When differentiating between an adopted child and a biological child, avoid terms like “natural child” or “real child.” Adopted children are both natural and real, just like adoptive parents are both real parents and natural parents. They were just joined as a family through adoption. Using this language will be a relief to your friend in the adoption process, or your friend already parenting an adopted child. 

Be Sensitive to their Wait Time:

Just like families that are adding children biologically cannot predict how quickly they will become pregnant, an adoptive family cannot predict how quickly a child will be placed with them. Adoptive families sometimes get matched very quickly, while some wait for a few years. It can be an emotionally draining process for adoptive families to be asked frequently about their wait time and when their child will be placed with them. Even though friends and family members are anticipating the addition of a child, the best thing to do instead is to  ask how you can be praying for your friend, or ask them out to dinner, and provide them the space to share or not share about where they are in the process. 

Waiting families understand that their gain of a child through adoption means someone else’s loss in parenting that child. Oftentimes there are simultaneous feelings of excitement and grief while a family is waiting. Allowing some space for them to share their thoughts, allows them room to discuss both the happy and sad feelings they may be carrying around. 

Offer to Organize a Fundraiser:

As mentioned above, the adoption process can be costly. One way that many families cover adoption fees is through fundraising. Offering to host a fundraiser for your friend or family member in process can be a great way to offer support. When organizing a fundraiser, it is important to keep a couple of things in mind. Adoption fundraisers should focus on the adoptive parents, not the adopted child. One day, that child will grow up and gain a greater understanding of their adoption story and process and may not feel comfortable with how their story was used for gaining donations.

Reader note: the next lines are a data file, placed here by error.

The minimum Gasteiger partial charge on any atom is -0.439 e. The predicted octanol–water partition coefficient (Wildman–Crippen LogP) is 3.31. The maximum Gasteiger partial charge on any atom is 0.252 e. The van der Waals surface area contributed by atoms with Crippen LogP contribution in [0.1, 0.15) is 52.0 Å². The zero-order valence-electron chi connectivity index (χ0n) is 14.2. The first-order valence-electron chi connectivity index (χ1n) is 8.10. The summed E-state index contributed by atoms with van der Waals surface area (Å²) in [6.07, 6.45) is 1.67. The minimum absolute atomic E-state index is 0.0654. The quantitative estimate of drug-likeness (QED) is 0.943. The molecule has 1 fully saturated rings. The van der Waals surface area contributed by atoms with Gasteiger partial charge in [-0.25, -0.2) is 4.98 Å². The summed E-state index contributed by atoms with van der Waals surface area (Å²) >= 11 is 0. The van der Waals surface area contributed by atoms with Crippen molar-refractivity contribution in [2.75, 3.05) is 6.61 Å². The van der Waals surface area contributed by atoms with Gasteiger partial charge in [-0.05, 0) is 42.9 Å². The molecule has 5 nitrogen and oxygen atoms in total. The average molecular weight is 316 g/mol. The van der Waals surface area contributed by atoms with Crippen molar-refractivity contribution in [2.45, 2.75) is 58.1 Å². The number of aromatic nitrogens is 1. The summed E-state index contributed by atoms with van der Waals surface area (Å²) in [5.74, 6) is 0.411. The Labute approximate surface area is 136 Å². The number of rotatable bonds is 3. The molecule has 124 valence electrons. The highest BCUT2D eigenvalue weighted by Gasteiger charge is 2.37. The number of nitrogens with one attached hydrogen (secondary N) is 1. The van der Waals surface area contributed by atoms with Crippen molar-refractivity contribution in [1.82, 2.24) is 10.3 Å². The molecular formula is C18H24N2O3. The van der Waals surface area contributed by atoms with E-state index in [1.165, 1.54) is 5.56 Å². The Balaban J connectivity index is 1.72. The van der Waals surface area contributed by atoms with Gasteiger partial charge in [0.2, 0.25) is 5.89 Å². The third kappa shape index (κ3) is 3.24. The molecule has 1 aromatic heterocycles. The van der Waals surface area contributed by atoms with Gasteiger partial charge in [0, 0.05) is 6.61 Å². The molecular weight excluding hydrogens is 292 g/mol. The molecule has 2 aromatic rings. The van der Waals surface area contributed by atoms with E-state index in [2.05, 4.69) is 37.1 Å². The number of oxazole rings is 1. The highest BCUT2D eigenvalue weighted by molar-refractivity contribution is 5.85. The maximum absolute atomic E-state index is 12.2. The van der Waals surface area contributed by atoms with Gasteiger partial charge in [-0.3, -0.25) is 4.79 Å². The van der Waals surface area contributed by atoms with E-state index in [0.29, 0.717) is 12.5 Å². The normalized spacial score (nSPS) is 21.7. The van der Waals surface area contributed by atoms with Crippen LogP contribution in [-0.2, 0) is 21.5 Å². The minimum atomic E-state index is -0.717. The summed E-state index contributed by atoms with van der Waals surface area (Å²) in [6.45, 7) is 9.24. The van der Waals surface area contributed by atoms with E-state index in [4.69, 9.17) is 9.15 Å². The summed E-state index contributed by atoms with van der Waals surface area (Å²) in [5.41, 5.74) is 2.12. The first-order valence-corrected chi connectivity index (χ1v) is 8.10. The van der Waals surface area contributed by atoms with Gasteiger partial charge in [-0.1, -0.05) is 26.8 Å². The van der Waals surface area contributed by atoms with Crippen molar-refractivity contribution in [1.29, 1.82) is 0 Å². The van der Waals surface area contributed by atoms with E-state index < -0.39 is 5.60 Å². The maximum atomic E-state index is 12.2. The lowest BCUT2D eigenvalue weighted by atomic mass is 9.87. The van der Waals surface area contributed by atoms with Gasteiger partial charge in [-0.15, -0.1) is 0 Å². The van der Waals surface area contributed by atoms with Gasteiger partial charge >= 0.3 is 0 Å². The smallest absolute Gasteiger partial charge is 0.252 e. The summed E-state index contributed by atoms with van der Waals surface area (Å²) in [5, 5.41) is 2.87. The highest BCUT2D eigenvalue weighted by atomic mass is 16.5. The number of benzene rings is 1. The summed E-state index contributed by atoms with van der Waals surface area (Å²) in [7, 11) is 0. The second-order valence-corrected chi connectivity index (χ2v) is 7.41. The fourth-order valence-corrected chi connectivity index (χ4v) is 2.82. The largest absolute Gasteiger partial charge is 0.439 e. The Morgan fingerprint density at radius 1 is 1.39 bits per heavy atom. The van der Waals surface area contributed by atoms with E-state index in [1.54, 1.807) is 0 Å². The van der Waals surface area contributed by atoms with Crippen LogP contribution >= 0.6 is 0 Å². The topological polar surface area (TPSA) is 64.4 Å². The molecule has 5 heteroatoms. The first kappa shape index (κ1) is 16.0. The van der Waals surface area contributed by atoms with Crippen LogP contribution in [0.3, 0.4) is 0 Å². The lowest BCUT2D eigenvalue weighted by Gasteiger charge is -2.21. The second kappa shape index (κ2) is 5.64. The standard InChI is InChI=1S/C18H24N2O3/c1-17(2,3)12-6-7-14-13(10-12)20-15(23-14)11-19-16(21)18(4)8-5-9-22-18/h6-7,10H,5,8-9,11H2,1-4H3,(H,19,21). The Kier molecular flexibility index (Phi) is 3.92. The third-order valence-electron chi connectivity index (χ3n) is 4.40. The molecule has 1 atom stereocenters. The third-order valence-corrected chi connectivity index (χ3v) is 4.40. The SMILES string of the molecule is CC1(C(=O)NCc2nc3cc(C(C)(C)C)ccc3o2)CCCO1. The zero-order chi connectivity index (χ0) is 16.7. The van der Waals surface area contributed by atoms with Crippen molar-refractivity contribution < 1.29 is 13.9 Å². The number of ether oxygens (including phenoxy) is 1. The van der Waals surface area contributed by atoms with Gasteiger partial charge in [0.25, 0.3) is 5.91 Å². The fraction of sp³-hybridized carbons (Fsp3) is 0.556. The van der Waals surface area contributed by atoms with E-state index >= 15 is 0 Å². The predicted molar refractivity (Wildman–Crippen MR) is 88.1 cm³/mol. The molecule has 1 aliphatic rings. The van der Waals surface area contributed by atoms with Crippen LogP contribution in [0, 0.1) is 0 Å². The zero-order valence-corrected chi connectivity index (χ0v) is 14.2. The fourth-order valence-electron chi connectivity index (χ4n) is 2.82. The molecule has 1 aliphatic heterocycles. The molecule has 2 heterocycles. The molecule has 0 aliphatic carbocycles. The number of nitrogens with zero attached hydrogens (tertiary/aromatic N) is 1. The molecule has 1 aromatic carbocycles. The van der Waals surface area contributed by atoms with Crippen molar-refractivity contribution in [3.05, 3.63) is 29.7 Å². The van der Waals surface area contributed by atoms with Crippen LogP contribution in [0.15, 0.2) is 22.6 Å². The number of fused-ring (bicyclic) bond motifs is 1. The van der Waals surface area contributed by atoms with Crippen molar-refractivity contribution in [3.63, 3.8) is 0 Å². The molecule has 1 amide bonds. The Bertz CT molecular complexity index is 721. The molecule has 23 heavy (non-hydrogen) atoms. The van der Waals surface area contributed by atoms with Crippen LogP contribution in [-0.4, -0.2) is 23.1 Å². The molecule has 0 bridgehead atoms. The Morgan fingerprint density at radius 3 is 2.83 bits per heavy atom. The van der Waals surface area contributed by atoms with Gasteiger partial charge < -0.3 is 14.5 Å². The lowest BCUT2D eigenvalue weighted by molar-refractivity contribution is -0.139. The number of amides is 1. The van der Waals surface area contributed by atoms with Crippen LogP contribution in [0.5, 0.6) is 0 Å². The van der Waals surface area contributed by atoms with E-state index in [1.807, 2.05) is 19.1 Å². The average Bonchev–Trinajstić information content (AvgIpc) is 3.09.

Many adoption fundraisers tend to focus on the idea of providing a home for an orphan. Many children placed for adoption are not true orphans, they usually have at least one living biological parent. This is particularly true for many domestic adoptions, in which the child goes from one loving parent, their first mother, to their second loving parent, their adoptive family. Labeling a child as an orphan, when they are not actually an orphan, can be a damaging and hurtful label to give a child that has a living biological parent or parents.